I feel almost relieved that Amy has troubles with the MG metas too. I don’t mean that as Schadenfreude, just that it tells me that I’m not suffering from some unique affliction. Incidentally, Amy, I have an almost pathological disaffection for what I call Horse Prancing in the Olympics. All those pompous, pretentious, self-important types bopping around in their silly little hats, as if the fate of the world depended upon it. More extreme, I’m sure, than your dislike of sailing. As I say, I’m sure my attitude is pathological and excessive. It’s not the horses — I like them. They seem to be interesting, enigmatic creatures.

    Martin, I keep trying to get over shock at reports such as yours re a SF News Anchor, and Gore Vidal. Why would I expect big market journalists (so-called) to be any better educated than law students? Myra Breck was one weird book, but very funny. I was never sure to what extent it was supposed to be taken seriously. What I remember best was the academic scandale generated by his book about Lincoln. Also his on – air battles with William F. Buckley. . .

    I loved the OK puzzle, and thought the OK’s were pretty standard repertoire. Otto was one of the 3 or 4 great conductors of the mid-20th century, and Werner was widely described as his son.

  9. cyberdiva says:

    I enjoyed the NYT puzzle a lot, especially after I realized that there was a rebus. When I got to the Kipling animal clue, I already had MON, and I thought, MONDUCK??? No way. It must be MONKEY. I had no idea what KEYBERRIES were, but then again, there are so many things I don’t know that this didn’t stand out. I was near the end of my solving when I suddenly thought of GOOSEBERRIES/MONGOOSE, and it was only then that I saw the Duck Duck Goose connection.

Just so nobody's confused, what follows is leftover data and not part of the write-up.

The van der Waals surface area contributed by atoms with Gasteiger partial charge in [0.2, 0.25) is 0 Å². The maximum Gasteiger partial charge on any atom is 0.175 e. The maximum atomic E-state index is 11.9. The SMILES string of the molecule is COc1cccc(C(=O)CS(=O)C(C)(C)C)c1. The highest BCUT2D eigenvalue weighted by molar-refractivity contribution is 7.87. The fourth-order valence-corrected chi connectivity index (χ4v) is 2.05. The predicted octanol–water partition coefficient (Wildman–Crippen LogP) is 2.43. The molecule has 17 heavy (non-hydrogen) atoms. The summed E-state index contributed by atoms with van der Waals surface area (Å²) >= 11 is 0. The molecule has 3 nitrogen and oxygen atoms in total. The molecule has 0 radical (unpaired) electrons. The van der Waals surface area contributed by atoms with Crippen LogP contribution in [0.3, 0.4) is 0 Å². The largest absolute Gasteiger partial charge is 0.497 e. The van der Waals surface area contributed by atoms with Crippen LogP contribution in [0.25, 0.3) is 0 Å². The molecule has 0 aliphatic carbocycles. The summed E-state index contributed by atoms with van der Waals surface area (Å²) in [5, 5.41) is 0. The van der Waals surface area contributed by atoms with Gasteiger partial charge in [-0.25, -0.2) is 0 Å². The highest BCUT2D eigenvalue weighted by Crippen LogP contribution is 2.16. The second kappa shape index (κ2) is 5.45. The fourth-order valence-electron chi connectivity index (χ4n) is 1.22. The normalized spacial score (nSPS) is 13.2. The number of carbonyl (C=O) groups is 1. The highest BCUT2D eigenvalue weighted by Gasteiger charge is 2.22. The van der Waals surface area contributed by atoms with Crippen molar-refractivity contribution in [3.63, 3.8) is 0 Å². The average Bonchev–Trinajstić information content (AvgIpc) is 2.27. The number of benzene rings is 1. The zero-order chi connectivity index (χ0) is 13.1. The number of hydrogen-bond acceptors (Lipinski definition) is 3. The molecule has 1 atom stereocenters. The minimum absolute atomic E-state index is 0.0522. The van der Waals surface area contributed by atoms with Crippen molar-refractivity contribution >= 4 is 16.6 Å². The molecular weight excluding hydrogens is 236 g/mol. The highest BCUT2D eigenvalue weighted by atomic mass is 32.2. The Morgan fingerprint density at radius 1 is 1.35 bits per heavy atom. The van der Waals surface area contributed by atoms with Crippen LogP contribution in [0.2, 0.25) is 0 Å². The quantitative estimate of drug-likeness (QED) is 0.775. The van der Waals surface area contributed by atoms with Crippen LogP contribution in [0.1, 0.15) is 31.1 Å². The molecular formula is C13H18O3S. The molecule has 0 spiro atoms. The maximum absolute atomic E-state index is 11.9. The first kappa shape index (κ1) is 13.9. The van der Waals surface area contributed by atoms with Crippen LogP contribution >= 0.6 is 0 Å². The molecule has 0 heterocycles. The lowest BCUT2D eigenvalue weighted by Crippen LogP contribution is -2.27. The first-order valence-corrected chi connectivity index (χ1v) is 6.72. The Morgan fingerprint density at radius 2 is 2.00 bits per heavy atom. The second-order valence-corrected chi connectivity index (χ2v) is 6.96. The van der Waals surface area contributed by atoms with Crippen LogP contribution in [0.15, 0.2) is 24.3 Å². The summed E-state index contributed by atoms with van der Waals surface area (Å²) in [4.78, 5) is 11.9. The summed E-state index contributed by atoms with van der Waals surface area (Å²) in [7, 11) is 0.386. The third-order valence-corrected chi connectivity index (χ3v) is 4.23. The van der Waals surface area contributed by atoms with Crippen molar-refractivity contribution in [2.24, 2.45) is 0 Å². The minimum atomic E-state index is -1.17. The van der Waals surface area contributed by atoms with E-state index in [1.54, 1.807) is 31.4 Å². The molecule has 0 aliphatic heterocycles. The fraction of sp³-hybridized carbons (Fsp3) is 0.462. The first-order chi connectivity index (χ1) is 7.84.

10. Bruce N. Morton says:

    I don’t know a thing about the game, so today’s NYT didn’t make much sense to me. I got the goose first, then a couple ducks, so I figured that they must get equal time, so I was searching for more geese, which slowed me way down.

  11. Pamela says:

    Merle’s Alzheimer puzzle was tricksy but not impossible. The answer came to me around 2 AM. I’d like to think that if I’d posted right then and there I might have been a contender in the non super solver category.

  12. Bruce N. Morton says:

    What is Merle’s (Merl’s?) Alzheimer puzzle? Or am I suffering from the aforementioned affliction?

  13. Amy Reynaldo says:

    @Bruce: Link in the announcements post below this post.

  14. Gareth says:

    Hah! Finished with a wrong square as I didn’t spot the great punchline to this puzzle, so I convinced myself MONDUCK and DUCKBERRIES was legit…It’s not a common expression in South Africa, though I have heard of it. Also, if you’re tired of using google or yahoo, try duckduckgo.com! I loved the clue for DUCKWALKS. Classic rock image of either Berry or Angus Young doing the duckwalk!

  15. Erik says:

    i have made a lot of silly mistakes but perhaps none more embarrassing than MONDUCK.

  16. Gareth says:

    Loved the LAT’s theme – who’d have thought to come up with phrases in the middle!